LET'S GET REAL - FINANCIAL MARKETS WON'T CREATE NEW TECHNOLOGY
Developing new technologies need direct government-backed incubator support
Mr Gordon Brown is prone to make uplifting and visionary speeches, rather reminiscent of Harold Wilson, about Britain as a world-leading hotbed of science, high technology and advanced engineering. It is becoming quite clear that his exhortations and indirect inducements to the private sector to lead the way are naïve and fruitless. The reality is that British investment in most fields of science and technology are lagging far behind the advanced scientific nations, Japan, Korea, Germany and the United States. United States?? Surely the US is the paragon of free enterprise and abhorrence of state involvement in industrial investment? Think again, and consider the size of the US government investments in military and space technologies. As one who was closely involved in companies supplying the US Department of Defense with electronic sub-systems, I can vouch for the fact that the US government took a jealous interest in any interesting technology. Many analysts seem to miss the closely bonded relationships between the electronics, aerospace and engineering industries and the US government, to the point that foreign companies will not get near prime contractor status for advanced systems that are deemed to be of national interest.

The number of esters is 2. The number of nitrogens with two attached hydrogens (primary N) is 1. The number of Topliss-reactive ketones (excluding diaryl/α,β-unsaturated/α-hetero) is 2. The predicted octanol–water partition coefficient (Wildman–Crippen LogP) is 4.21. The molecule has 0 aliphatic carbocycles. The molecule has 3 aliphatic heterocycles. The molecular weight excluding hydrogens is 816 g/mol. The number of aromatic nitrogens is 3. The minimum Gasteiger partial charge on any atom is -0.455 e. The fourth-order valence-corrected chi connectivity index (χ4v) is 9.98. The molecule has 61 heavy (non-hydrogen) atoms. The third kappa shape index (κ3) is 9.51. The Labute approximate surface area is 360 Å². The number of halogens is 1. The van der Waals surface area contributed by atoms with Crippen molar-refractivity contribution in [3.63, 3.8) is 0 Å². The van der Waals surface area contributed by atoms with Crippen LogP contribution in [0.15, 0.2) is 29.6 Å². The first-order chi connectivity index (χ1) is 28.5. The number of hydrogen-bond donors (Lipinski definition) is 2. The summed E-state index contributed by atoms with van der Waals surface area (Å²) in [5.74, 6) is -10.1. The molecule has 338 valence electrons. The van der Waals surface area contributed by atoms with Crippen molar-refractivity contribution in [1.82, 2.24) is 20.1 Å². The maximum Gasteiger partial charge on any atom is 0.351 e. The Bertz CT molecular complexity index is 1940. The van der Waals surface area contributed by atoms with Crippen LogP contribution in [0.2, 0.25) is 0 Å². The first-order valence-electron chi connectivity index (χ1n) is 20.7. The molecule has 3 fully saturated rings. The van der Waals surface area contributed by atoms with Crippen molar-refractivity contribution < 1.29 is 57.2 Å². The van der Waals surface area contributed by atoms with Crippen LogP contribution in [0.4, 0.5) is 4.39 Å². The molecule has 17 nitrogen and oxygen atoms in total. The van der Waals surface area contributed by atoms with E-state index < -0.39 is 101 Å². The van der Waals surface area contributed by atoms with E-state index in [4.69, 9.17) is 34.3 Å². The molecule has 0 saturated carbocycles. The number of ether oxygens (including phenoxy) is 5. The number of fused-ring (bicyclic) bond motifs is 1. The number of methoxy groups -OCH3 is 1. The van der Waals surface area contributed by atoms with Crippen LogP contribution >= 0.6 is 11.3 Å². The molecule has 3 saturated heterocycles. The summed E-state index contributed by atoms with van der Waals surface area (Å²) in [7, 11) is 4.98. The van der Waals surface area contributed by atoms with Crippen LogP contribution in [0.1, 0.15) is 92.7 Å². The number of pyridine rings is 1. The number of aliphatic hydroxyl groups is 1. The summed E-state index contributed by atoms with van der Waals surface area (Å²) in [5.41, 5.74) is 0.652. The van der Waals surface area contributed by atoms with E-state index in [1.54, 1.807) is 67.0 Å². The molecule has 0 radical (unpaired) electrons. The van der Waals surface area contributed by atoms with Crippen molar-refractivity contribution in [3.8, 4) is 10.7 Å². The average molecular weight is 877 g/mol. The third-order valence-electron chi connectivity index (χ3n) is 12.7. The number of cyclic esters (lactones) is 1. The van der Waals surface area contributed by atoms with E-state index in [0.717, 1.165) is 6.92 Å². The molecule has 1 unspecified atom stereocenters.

The UK Ministry of Defence has a comparatively miniscule budget and has historically tended to treat UK defence contractors as the enemy, frequently preferring European and US suppliers. In turn, the contractors have tried every scam possible to wring the maximum returns for inadequate performance. This has resulted in a nasty mess, frequently marked by mutual recriminations. When government does support the defence industry, it picks the wrong issues, like the Saudi bribery scandal and caves in to foreign bullying.
The latest nonsense concerns the government's strategy towards renewable energy. Alarm bells should really start ringing with the excellent news of the delivery of innovative Pelamis wave machines, developed in Edinburgh, tested in the Shetlands and manufactured in Scotland. Great, you might say - a double whammy - not only does the West of Scotland have a world class supply of waves to generate renewable power, but we also get to make the kit in Britain and therefore continue the process of innovation. Alas! The machines were delivered to Portugal, where the government has had the foresight to go for one of the best sources of renewable energy.